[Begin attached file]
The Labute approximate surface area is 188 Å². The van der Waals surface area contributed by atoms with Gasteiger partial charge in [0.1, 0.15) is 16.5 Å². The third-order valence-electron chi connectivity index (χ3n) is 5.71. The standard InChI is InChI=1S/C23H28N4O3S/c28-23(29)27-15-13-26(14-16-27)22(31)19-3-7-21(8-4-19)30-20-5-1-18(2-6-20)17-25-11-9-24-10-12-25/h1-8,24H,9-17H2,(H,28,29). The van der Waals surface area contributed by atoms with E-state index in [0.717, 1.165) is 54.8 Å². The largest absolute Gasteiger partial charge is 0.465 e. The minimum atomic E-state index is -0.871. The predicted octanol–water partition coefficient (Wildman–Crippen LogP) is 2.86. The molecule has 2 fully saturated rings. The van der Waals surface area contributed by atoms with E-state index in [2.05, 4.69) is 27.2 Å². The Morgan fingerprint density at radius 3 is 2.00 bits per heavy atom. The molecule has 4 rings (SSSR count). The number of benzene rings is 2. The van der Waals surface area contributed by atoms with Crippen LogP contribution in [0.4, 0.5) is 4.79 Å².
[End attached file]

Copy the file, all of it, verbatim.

The Labute approximate surface area is 188 Å². The van der Waals surface area contributed by atoms with Gasteiger partial charge in [0.1, 0.15) is 16.5 Å². The third-order valence-electron chi connectivity index (χ3n) is 5.71. The standard InChI is InChI=1S/C23H28N4O3S/c28-23(29)27-15-13-26(14-16-27)22(31)19-3-7-21(8-4-19)30-20-5-1-18(2-6-20)17-25-11-9-24-10-12-25/h1-8,24H,9-17H2,(H,28,29). The van der Waals surface area contributed by atoms with E-state index in [0.717, 1.165) is 54.8 Å². The largest absolute Gasteiger partial charge is 0.465 e. The minimum atomic E-state index is -0.871. The predicted octanol–water partition coefficient (Wildman–Crippen LogP) is 2.86. The molecule has 2 fully saturated rings. The van der Waals surface area contributed by atoms with E-state index in [2.05, 4.69) is 27.2 Å². The Morgan fingerprint density at radius 3 is 2.00 bits per heavy atom. The molecule has 4 rings (SSSR count). The number of benzene rings is 2. The van der Waals surface area contributed by atoms with Crippen LogP contribution in [0.4, 0.5) is 4.79 Å².